Dig, divide and boost your garden’s beauty

Overcrowded, poor flowering, and floppy perennials can be invigorated with a shovel and a bit of your time and energy. Dividing perennials is an excellent way to improve their appearance and create new plants to use in other spaces in your landscape.

When dividing perennial plants use a sharp spade or Hori Hori garden knife to easily cut plants into smaller sections. Photo by Corona Tools

As the old garden adage states “divide spring flowering perennials in late summer or early fall, divide fall bloomers in spring, and summer blooming perennials in either spring or fall.”  Some gardeners prefer to enjoy the spring blooms and divide soon after the flowers fade. Most gardeners have found the best time to divide is when they have the time and can provide proper post-transplanting care.

Reduce the stress on plants by dividing perennials on a cloudy, overcast day when the plants won’t dry out so quickly. Make sure the plants are well-watered a day or two in advance of dividing.

Dig up the whole plant using a garden fork or sharp spade, like Corona Tools’ DigMaster Nursery Shovel (coronatools.com), with its narrow, hardened steel blade. A shovel with a long handle and narrow blade makes it easier to access plants in small and hard-to-reach spots in the flower garden.

Carefully lift the plant out of the soil. Depending on the plant and the tenacity of its roots, you may be able to gently pull the roots apart with your hands. Otherwise, use a sharp spade or knife, such as a Hori Hori garden knife, or a reciprocating saw to cut the plant into smaller sections.  Some gardeners place two garden forks back-to-back in the center of the clump and pull the forks apart to make the divisions.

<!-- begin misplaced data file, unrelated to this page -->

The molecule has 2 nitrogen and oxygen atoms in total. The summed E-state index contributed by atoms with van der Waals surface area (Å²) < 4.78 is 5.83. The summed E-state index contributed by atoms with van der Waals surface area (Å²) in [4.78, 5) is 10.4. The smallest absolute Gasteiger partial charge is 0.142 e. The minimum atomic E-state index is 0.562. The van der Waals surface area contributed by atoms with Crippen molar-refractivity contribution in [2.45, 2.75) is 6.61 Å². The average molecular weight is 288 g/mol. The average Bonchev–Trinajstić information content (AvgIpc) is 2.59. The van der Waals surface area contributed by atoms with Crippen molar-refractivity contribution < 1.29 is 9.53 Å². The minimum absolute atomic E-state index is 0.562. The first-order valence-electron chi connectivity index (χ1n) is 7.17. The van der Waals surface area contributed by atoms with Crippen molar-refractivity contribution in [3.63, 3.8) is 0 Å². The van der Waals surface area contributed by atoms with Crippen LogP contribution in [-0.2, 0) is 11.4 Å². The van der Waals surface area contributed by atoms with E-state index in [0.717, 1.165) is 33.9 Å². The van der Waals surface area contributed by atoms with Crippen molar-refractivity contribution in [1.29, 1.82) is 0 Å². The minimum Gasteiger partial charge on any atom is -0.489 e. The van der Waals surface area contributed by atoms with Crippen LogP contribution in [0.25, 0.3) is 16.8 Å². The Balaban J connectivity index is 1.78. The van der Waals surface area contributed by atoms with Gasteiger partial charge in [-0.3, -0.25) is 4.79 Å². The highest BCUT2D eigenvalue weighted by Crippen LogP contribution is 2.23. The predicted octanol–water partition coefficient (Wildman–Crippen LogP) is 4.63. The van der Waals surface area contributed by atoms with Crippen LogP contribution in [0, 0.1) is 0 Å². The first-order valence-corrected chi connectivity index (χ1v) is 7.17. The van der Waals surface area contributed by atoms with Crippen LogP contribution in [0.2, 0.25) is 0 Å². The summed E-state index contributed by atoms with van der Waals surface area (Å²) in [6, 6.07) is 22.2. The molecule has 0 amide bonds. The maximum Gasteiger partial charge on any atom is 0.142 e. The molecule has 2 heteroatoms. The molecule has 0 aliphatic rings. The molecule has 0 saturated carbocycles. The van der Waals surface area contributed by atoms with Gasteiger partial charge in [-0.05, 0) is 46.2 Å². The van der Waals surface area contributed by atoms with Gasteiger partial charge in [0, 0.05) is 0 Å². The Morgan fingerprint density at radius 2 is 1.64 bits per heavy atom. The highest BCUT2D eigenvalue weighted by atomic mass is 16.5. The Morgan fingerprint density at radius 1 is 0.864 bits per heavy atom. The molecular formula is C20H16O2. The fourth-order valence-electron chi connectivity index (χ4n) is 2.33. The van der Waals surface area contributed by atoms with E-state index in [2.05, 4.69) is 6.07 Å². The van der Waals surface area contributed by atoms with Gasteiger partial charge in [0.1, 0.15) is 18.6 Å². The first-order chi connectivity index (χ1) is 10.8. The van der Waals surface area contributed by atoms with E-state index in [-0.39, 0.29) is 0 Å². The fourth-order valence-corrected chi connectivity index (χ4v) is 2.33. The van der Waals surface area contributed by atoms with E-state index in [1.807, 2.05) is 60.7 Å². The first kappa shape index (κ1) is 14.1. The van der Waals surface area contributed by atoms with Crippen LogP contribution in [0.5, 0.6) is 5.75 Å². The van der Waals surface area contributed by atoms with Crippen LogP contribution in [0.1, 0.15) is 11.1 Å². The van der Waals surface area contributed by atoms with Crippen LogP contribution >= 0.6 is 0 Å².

Discard the dead center, if needed, in the compost pile. Make sure each division has at least three to five healthy shoots and adequate roots. The larger the division, the quicker it will fill in the space and possibly need dividing sooner than smaller divisions.

Replant the divisions as soon as possible. In the meantime, store them in a cool, shaded location and keep the roots covered and moist.

Prepare the soil before planting. You can plant one of the divisions in the original spot once the soil is amended. Use the others to fill in bare areas or start new garden beds. Dig a hole large enough to accommodate the roots. Plant the division at the same depth it was growing. Some gardeners set it slightly higher so it can settle in place. Either way, make sure the roots are not exposed and the crown, the part where the roots meet the stems, is not buried.

Gently firm the soil around the plant and water thoroughly.  Check the soil moisture every few days and water deeply and often enough to keep the roots slightly moist. Reduce your watering frequency as the plant begins to develop a more robust root system.

Start by dividing just one or two overgrown plants. As you master the technique, you will find it easier to divide perennials when needed to keep your gardens looking their best.

About Melinda Myers
Melinda Myers has written more than 20 gardening books, including the recently released Midwest Gardener’s Handbook, 2ndEdition and Small Space Gardening. She hosts The Great Courses “How to Grow Anything” instant video series and the nationally syndicated Melinda’s Garden Moment TV & radio program. Myers is a columnist and contributing editor for Birds & Blooms magazine and was commissioned by Corona Tools for her expertise in writing this article. Myers’ website is www.MelindaMyers.com.